Terrie E. Inder, M.D., associate professor of pediatrics, of radiology and of neurology at Washington University School of Medicine in St. Louis, and pediatric researchers in New Zealand and Australia found that the magnetic resonance imaging (MRI) scans were able to determine abnormalities in the white matter and gray matter of the brains of very pre-term infants, those born at 30 weeks or less. Following the infants from birth to age 2, the researchers were able to grade those abnormalities to predict the risk of severe cognitive delays, psychomotor delays, cerebral palsy, or hearing or visual impairments that may be visible by age 2.
The results of the study appear in the Aug. 17 issue of the New England Journal of Medicine. The researchers studied 167 preterm infants in New Zealand and Australia and at St. Louis Children's Hospital. Inder said the findings are a breakthrough because previous technology -- cranial ultrasounds -- did not show the abnormalities in the infants' brains.
"With the MRI, now we can understand what's going wrong in the developing brain when the baby is born early," Inder said. "We can use the MRI when the baby reaches full-term (40 weeks) to predict neurodevelopmental outcomes." More than 2 percent of all live births are infants born before 32 weeks of gestation. Nationwide, the rate of premature births jumped 13 percent between 1992 and 2002, according to the March of Dimes. Recent data show that 50 percent of children born prematurely suffer some neurodevelopmental challenges, such as crawling, walking upright, running, swinging arms, and other activities that require coordination and balance. Among pre-term infants who survive, 5 percent to 15 percent have cerebral palsy, severe vision or hearing impairment or both, and 25 percent to 50 percent have cognitive, behavioral and social difficulties that require special educational resources.
The MRI scans show lesions on the infants' brains, as well as which region of the brain is affected and the severity of the risk for future developmental delays. For example, if a lesion is in the area of the brain that controls fine and gross motor skills, the risk is higher that the child will have some type of developmental delay in movement. Pediatricians would then know that the child would benefit from immediate physical therapy, Inder said.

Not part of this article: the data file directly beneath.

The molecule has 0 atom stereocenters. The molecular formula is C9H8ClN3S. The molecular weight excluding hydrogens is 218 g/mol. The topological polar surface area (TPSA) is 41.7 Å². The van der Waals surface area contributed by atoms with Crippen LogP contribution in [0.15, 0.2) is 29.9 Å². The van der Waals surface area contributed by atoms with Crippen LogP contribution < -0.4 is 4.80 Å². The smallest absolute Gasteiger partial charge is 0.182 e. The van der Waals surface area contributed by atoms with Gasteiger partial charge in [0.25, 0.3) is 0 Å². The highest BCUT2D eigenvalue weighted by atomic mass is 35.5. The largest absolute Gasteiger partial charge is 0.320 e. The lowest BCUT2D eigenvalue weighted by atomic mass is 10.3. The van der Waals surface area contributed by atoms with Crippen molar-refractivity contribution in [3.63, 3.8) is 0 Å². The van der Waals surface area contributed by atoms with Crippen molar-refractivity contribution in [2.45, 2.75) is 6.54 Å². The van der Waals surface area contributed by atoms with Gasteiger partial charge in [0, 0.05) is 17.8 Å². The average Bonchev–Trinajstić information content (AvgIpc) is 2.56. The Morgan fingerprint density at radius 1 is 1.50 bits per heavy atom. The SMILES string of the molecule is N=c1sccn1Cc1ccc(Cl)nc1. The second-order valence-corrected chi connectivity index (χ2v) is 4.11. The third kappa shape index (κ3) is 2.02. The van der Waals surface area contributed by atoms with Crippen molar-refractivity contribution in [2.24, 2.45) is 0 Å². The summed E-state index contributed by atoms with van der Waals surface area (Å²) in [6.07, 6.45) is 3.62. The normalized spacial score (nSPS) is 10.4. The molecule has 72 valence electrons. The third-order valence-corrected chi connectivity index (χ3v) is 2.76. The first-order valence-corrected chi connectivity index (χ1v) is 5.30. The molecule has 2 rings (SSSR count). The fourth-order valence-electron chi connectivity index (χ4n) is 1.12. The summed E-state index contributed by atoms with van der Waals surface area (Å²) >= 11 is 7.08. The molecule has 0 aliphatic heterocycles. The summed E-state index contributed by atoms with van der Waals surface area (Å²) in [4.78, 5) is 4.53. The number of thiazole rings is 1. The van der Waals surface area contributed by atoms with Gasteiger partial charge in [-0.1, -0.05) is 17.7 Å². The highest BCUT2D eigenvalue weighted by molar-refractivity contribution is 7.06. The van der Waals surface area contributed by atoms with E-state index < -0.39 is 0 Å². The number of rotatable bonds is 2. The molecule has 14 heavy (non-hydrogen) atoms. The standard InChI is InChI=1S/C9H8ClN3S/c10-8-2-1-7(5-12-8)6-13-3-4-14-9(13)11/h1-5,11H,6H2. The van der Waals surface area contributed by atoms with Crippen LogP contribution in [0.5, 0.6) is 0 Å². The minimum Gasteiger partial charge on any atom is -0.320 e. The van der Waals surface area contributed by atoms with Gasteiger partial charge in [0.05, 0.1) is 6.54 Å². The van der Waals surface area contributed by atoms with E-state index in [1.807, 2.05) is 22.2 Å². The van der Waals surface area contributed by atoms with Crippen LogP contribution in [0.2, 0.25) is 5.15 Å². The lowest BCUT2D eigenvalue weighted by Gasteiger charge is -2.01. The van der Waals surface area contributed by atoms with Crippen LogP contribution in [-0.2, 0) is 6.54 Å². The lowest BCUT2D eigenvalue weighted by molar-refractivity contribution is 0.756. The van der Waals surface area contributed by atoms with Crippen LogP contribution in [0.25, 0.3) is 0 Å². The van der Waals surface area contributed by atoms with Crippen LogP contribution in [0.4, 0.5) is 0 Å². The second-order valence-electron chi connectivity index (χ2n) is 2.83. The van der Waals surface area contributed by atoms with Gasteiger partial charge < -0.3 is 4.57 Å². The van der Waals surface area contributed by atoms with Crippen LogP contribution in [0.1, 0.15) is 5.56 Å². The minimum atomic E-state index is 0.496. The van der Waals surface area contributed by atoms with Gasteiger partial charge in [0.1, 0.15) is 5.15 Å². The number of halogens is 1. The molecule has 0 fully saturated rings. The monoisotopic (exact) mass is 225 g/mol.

"We can use these results to determine which baby would benefit most from physical, occupational or speech therapy," Inder said. "We can also help prepare the parents for future challenges with learning delays and developmental disabilities."
Beth Miller | EurekAlert!
23.03.2017 | Technische Universität München
How prenatal maternal infections may affect genetic factors in Autism spectrum disorder
22.03.2017 | University of California - San Diego
Astronomers from Bonn and Tautenburg in Thuringia (Germany) used the 100-m radio telescope at Effelsberg to observe several galaxy clusters. At the edges of these large accumulations of dark matter, stellar systems (galaxies), hot gas, and charged particles, they found magnetic fields that are exceptionally ordered over distances of many million light years. This makes them the most extended magnetic fields in the universe known so far.
The results will be published on March 22 in the journal „Astronomy & Astrophysics“.
Galaxy clusters are the largest gravitationally bound structures in the universe. With a typical extent of about 10 million light years, i.e. 100 times the...
Researchers at the Goethe University Frankfurt, together with partners from the University of Tübingen in Germany and Queen Mary University as well as Francis Crick Institute from London (UK) have developed a novel technology to decipher the secret ubiquitin code.
Ubiquitin is a small protein that can be linked to other cellular proteins, thereby controlling and modulating their functions. The attachment occurs in many...
In the eternal search for next generation high-efficiency solar cells and LEDs, scientists at Los Alamos National Laboratory and their partners are creating...
Silicon nanosheets are thin, two-dimensional layers with exceptional optoelectronic properties very similar to those of graphene. Albeit, the nanosheets are less stable. Now researchers at the Technical University of Munich (TUM) have, for the first time ever, produced a composite material combining silicon nanosheets and a polymer that is both UV-resistant and easy to process. This brings the scientists a significant step closer to industrial applications like flexible displays and photosensors.
Silicon nanosheets are thin, two-dimensional layers with exceptional optoelectronic properties very similar to those of graphene. Albeit, the nanosheets are...
Enzymes behave differently in a test tube compared with the molecular scrum of a living cell. Chemists from the University of Basel have now been able to simulate these confined natural conditions in artificial vesicles for the first time. As reported in the academic journal Small, the results are offering better insight into the development of nanoreactors and artificial organelles.
Enzymes behave differently in a test tube compared with the molecular scrum of a living cell. Chemists from the University of Basel have now been able to...
20.03.2017 | Event News
14.03.2017 | Event News
07.03.2017 | Event News
23.03.2017 | Life Sciences
23.03.2017 | Power and Electrical Engineering
23.03.2017 | Earth Sciences